Summary: Jesus offers community as a corrective to individualism.


(PART 2)

Mark 3:1-6

Sermon #5 of “Ten Cultural Myths that Drive America”

This is the fifth sermon (and sixth week) in our sermon series, “Ten Cultural Myths that Drive America” from the first six chapters of Mark. Prior to Advent we looked at four from Chapters 1 & 2 of the book. We discovered that Jesus’ worldview goes against the grain of much of mainstream America. We are highlighting different adages or aphorisms that are imbedded into the American psyche and serve to reinforce our cultural philosophies. Specifically we looked at.

• Might Makes Right (Mark 1:1-12) – where we saw Christ’s counter-cultural ethic of serving humanity rather than working from a position of strength and manipulation.

• Image is Everything (Mark 1:32-39) – Jesus rejects this Western philosophy. Jesus had the crowds eating out of his has but walked away from the populace specifically because their ambitions did not coincide with those of the Heavenly Father’s.

• Shop ‘till You Drop (Mark 2:13-17) - Jesus reminds us that there are better ways to find meaning in life than materialism.

• Rules are Made to be Broken (Mark 2:18 – 3:6 -) Jesus rebukes and challenges the worldview which says the ends justifies means. Jesus says there is no place to bend or violate God’s eternal law. Period.

In coming weeks we will look at other slogans that have become embedded into the American psyche, other idioms that define us and motivate us as a people. We will look at:

• If You Want Something Done Right, Do It Yourself - Mark 3:13-19; 31-35

• If it Feels Good, Do It - Mark 5:1-20

• God Helps Those Who Help Themselves - Mark 5:25-34

• Stand Up For Your Rights - Mark 5:17, 6:1-6

We did not finish last week and will pick up with Mark 3:1-6 again today.

Today our focus in on Mark 3:1-6

Chapter 3

1Another time he went into the synagogue, and a man with a shriveled hand was there. 2Some of them were looking for a reason to accuse Jesus, so they watched him closely to see if he would heal him on the Sabbath. 3Jesus said to the man with the shriveled hand, "Stand up in front of everyone."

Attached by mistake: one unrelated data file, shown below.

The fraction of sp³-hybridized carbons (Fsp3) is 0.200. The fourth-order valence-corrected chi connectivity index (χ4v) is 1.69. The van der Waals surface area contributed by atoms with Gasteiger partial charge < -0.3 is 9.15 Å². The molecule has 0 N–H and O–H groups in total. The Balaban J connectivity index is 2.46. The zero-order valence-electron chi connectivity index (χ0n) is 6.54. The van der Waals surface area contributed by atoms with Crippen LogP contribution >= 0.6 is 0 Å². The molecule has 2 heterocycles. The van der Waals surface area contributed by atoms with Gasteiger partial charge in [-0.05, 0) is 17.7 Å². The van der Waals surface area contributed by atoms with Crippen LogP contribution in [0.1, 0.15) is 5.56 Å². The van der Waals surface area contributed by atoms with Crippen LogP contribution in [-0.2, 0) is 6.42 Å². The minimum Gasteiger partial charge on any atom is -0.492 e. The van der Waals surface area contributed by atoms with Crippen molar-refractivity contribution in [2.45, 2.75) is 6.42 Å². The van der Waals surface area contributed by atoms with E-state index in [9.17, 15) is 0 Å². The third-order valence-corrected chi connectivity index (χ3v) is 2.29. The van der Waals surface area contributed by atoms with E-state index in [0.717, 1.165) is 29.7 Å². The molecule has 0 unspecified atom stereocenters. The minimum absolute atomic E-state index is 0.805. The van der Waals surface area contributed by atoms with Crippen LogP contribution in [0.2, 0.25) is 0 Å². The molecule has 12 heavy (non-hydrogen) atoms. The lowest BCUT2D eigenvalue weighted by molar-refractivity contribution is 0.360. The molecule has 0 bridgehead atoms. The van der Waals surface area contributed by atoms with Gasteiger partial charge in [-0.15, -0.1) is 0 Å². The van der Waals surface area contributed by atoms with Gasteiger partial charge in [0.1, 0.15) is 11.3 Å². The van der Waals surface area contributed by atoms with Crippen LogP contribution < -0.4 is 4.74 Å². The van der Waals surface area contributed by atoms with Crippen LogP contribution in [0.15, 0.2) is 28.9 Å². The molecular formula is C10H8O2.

4Then Jesus asked them, "Which is lawful on the Sabbath: to do good or to do evil, to save life or to kill?" But they remained silent.

5He looked around at them in anger and, deeply distressed at their stubborn hearts, said to the man, "Stretch out your hand." He stretched it out, and his hand was completely restored. 6Then the Pharisees went out and began to plot with the Herodians how they might kill Jesus.

We frame it very skillfully. We are good at making it seem noble. But it breeds self-centeredness and indifference.

There are many adages used to illustrate it.

• “Looking out for number #1”

• “To each his own”

• “I did it my way”

• “Be true to yourself”

• “If it feels good do it”

• “Express yourself”

• “I’ve got to be me”

• “Live and let live”

Such a value system is prevalent, indeed ingrained, into the American psyche.

We are taught it from kindergarten. It has various shades (not all are bad) but when it reaches its potential conclusions it tends to be highly individualized and selfish. When this happens the slogans are a bit more “base”.

• “Dog eat dog”

• “May the best man win”

• “Only the strong survive”

Such a value system is prevalent, indeed ingrained, into the American psyche …. But maybe Jesus works from a different ethic. Maybe Jesus is not about “Looking out for #1.” Maybe Jesus is about community.

Maybe Jesus would use slogans like:

• “It takes a village to raise a child” (I understand that this slogan has been hi-jacked by certain political personalities in recent years but that does not negate the adage’s original truth)

• “The common good”

• “There can never be good for the bee what is bad for the hive.”

• “A rising tide lifts all ships.”



Last week we noticed a few preliminary things that I would like to review.

• The cast of characters in today’s Scripture assume that they can maneuver themselves and others like pieces on a chess board in hopes of achieving a desired effect rather than looking at the situation as it is and determining what God might want to do or what God might be doing?

• They never give much consideration to the thought that God might have arranged things like they were so that there would be a desired end … they seem more concerned about accomplishing their own agenda.

• To them, the man in question was a mere pawn; he was not a human being. His dignity and need were even on their radar. Neither was God’s will.

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